Picking the Lock in PHP When you Don't Have a Key

18 June, 2024

There are times when you create an array based on a stream of incoming data, and in doing so, are blissfully (or not) ignorant of the keys. How do you get the first member from the array in that case? For example, if I have an array based on user ID's, which looks like this:

$my_array = array( 13471 => array('first name' => 'Moe', 'last name' => 'Howard'), 15777 => array('first name' => 'Larry', 'last name' => 'Fine'), 24186 => array('first name' => 'Curly', 'last name' => 'Howard'), 33192 => array('first name' => 'Shemp', 'last name' => 'Howard') );

Without knowing that the first key is 13471, and since it's not a numeric array with the first key being 0...what to do? You might think that array_shift would be an option, but:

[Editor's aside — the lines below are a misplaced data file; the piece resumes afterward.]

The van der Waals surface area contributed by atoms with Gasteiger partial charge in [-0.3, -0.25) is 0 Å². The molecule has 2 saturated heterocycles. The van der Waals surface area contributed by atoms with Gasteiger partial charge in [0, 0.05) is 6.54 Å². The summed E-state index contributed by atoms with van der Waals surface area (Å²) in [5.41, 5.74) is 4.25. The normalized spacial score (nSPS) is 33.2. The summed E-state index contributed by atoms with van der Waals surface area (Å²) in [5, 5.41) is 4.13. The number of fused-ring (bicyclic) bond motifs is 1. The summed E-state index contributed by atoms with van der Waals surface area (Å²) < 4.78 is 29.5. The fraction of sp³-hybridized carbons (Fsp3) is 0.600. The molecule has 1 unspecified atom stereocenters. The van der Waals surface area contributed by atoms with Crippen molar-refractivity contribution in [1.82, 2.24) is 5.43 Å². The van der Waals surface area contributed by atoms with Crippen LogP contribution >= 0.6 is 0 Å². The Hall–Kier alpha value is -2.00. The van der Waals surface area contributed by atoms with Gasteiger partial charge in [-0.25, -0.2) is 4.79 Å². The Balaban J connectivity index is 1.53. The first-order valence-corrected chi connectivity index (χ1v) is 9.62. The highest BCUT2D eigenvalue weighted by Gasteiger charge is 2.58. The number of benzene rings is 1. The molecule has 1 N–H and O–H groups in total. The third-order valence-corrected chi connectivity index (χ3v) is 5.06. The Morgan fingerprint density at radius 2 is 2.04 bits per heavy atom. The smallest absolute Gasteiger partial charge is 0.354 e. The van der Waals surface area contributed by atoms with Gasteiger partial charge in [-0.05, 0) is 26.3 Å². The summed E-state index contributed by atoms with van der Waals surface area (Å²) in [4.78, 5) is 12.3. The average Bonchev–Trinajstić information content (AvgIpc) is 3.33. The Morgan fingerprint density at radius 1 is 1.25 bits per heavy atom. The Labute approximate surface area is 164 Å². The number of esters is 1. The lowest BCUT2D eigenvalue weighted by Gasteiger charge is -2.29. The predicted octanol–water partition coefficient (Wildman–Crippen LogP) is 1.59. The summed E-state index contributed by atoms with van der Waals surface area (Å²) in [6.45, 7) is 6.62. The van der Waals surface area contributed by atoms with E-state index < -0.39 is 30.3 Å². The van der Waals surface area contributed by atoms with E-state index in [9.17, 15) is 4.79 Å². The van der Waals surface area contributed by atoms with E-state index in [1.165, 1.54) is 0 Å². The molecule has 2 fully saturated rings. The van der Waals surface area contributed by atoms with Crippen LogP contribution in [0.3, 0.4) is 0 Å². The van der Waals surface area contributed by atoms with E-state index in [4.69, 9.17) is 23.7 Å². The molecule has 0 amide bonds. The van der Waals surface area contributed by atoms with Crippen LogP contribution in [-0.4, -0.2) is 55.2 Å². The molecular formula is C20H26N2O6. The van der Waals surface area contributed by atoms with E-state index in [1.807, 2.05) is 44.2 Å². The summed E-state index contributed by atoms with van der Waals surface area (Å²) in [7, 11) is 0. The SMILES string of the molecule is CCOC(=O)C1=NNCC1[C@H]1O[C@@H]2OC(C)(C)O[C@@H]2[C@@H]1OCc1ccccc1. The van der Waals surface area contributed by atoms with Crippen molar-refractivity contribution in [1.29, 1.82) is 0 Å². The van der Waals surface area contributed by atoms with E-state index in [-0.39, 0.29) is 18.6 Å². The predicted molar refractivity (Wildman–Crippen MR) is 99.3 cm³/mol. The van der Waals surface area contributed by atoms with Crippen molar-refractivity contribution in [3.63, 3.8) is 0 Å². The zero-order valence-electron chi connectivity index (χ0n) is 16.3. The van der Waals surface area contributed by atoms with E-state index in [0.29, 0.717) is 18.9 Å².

$x = array_shift($my_array)


array('first name' => 'Moe', 'last name' => 'Howard')

without its key. There is a way to accomplish it in a similar manner, but it's messy, inefficient, and destructive to $my_array. The simple approach is this:

reset $my_array; 
$x[key($my_array)] = current($my_array);

The first line sets the pointer of the array to its first record. The second line retrieves the key of the current (first) record, and sets it as the key in $x, and then assigns the current record to that key.

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